7 things killing your business

We all love lists. Short, sharp and to the point. Here is a list of 7 things that are probably strangling your business by burning valuable time and even more valuable brain-power.


The biggest killer, interrupting your team, your bosses and your partners. Wastes at least 1 hour per day, that is 20% of the daily productive allowance for most of us. Fix: adopt InboxZero, use apps such as MailBox, ban email for one day a week and move all collaborative and shared communication to a task-based platform such as Podio or Basecamp.


The average daily commute in London is 75 minutes. That’s 5 weeks sitting in traffic or on trains. It’s more time than the average worker takes as holiday every day. Fix: Adopt flexi-time to avoid rush-hours, home-working 80% of the time, close some offices, open other offices at weekends or go location-independent.


Most folks know that meetings are highly toxic, yet we continue to fill our diaries in the belief that we are doing work. A 1hr meeting with 5 people costs one day of productivity and very little is usually achieved, almost nothing written down and few actions completed . Fix: Cancel meetings, don’t postpone them, just cancel them and see if the world comes to an end. Do stuff online in a collaboration space.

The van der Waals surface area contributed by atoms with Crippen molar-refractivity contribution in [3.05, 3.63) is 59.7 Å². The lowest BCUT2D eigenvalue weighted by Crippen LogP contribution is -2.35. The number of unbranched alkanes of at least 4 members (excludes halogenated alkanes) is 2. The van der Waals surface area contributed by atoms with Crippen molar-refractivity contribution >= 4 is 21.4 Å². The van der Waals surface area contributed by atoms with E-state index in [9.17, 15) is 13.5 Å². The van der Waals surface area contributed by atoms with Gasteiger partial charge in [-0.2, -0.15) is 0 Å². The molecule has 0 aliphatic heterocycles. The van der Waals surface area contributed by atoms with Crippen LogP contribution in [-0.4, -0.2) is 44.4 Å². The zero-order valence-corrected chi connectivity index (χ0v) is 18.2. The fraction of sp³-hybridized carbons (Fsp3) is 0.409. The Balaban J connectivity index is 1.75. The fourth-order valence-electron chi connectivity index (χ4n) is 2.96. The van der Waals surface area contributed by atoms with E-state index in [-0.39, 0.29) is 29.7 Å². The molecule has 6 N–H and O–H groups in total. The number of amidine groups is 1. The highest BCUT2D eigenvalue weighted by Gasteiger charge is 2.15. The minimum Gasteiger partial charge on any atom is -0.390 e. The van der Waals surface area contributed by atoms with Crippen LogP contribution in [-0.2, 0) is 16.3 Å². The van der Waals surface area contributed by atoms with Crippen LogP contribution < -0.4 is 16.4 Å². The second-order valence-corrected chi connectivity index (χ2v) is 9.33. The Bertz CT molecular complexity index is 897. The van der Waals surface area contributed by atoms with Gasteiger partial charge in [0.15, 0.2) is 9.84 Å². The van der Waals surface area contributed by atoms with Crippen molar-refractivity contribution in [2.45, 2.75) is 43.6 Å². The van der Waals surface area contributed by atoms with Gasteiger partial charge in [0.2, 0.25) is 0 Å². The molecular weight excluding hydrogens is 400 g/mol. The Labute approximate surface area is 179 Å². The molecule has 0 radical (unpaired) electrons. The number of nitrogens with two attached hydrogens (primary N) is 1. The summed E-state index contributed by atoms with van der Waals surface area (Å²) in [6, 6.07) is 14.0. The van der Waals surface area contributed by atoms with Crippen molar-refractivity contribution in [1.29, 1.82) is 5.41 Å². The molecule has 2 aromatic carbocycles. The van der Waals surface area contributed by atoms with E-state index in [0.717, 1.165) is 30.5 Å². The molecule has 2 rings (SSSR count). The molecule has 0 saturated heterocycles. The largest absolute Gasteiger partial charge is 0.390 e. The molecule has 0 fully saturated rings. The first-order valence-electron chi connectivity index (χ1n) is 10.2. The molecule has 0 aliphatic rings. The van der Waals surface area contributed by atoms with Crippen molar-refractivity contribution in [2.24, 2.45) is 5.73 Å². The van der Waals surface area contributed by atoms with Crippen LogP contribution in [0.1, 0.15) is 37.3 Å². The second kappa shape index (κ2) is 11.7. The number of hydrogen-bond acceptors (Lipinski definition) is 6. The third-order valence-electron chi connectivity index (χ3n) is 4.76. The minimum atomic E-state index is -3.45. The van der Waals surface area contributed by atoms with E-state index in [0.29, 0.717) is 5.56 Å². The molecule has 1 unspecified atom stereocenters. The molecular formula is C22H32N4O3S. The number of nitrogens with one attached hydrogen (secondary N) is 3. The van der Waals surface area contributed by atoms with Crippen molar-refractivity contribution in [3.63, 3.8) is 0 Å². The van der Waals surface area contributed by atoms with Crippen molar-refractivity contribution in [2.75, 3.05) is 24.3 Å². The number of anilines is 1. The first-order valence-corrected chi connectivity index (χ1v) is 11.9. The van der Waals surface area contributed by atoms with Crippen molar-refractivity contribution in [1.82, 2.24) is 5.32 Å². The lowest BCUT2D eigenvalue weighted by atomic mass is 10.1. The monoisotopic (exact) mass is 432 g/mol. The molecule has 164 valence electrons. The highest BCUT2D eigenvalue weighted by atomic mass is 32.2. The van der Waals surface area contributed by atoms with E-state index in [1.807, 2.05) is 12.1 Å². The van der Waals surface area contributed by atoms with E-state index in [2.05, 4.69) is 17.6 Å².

The old style of project control (waterfall) generates long lead times, poor delivery and slipping dates with overspend. The average cost overun for an IT budget is nearly 50% with almost 75% of projects over budget. Fix: adopt an agile approach with a delivery early and often mentality.

Legacy applications

Still using Outlook 2003? Or maybe some other IT Prescribed application? Does it do what you want it to? Probably not. The world is awash with £1 applications for your tablet that are probably better suited to your need. Fix: Bring Your Own Computing (not just device), stop using whatever the office provides, become an advocate for amazing new stuff.


The spawn of the devil, spreadsheets might have been the killer app in the 1980s but today they are mostly productivity killers. Too complex, too rich and being used by unskilled folks they are a nightmare that more often than not misleads the business with bad data and poor analysis. Fix: stop using them, very few problems now have a spreadsheet as a solution. Cloud-based services exist for most of the simple solutions you use a spreadsheet for.


In a productionised world the timesheet is king. We don’t live in a productionised world any longer so we don’t need them. Fix: stop recording time, move to value-based delivery/pricing, measure output and not hours, reward delivery not clocking-in and out.